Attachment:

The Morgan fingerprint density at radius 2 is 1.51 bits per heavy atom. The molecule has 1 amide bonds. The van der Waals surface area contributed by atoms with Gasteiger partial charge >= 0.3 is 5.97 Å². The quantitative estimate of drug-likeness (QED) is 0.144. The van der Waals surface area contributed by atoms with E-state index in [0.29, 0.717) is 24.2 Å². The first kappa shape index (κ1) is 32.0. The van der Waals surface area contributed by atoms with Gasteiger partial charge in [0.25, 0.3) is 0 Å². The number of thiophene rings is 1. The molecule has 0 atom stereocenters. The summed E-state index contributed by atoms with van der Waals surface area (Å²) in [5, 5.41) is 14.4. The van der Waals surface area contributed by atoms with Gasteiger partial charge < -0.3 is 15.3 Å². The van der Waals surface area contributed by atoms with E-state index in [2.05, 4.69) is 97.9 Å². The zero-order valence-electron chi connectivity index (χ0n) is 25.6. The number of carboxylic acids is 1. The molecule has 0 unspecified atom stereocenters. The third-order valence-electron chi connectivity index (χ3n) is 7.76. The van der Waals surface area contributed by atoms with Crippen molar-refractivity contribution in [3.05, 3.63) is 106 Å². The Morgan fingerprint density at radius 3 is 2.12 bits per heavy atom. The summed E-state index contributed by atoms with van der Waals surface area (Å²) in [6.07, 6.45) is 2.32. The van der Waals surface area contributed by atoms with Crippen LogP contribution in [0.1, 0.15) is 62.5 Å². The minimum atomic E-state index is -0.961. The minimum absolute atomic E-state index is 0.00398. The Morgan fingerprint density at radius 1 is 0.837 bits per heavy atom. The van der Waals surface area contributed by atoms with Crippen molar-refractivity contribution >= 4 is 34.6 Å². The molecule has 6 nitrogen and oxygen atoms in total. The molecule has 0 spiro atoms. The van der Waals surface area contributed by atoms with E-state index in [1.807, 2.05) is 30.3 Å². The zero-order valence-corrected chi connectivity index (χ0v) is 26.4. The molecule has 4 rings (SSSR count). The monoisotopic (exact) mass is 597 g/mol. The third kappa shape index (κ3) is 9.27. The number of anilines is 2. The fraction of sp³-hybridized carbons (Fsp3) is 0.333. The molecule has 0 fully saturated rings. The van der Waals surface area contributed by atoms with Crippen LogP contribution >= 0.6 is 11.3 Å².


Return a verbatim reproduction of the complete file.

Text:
The Morgan fingerprint density at radius 2 is 1.51 bits per heavy atom. The molecule has 1 amide bonds. The van der Waals surface area contributed by atoms with Gasteiger partial charge >= 0.3 is 5.97 Å². The quantitative estimate of drug-likeness (QED) is 0.144. The van der Waals surface area contributed by atoms with E-state index in [0.29, 0.717) is 24.2 Å². The first kappa shape index (κ1) is 32.0. The van der Waals surface area contributed by atoms with Gasteiger partial charge in [0.25, 0.3) is 0 Å². The number of thiophene rings is 1. The molecule has 0 atom stereocenters. The summed E-state index contributed by atoms with van der Waals surface area (Å²) in [5, 5.41) is 14.4. The van der Waals surface area contributed by atoms with Gasteiger partial charge < -0.3 is 15.3 Å². The van der Waals surface area contributed by atoms with E-state index in [2.05, 4.69) is 97.9 Å². The zero-order valence-electron chi connectivity index (χ0n) is 25.6. The number of carboxylic acids is 1. The molecule has 0 unspecified atom stereocenters. The third-order valence-electron chi connectivity index (χ3n) is 7.76. The van der Waals surface area contributed by atoms with Crippen molar-refractivity contribution in [3.05, 3.63) is 106 Å². The Morgan fingerprint density at radius 3 is 2.12 bits per heavy atom. The summed E-state index contributed by atoms with van der Waals surface area (Å²) in [6.07, 6.45) is 2.32. The van der Waals surface area contributed by atoms with Crippen LogP contribution in [0.1, 0.15) is 62.5 Å². The minimum atomic E-state index is -0.961. The minimum absolute atomic E-state index is 0.00398. The Morgan fingerprint density at radius 1 is 0.837 bits per heavy atom. The van der Waals surface area contributed by atoms with Crippen molar-refractivity contribution >= 4 is 34.6 Å². The molecule has 6 nitrogen and oxygen atoms in total. The molecule has 0 spiro atoms. The van der Waals surface area contributed by atoms with E-state index in [1.807, 2.05) is 30.3 Å². The zero-order valence-corrected chi connectivity index (χ0v) is 26.4. The molecule has 4 rings (SSSR count). The monoisotopic (exact) mass is 597 g/mol. The third kappa shape index (κ3) is 9.27. The number of anilines is 2. The fraction of sp³-hybridized carbons (Fsp3) is 0.333. The molecule has 0 fully saturated rings. The van der Waals surface area contributed by atoms with Crippen LogP contribution >= 0.6 is 11.3 Å².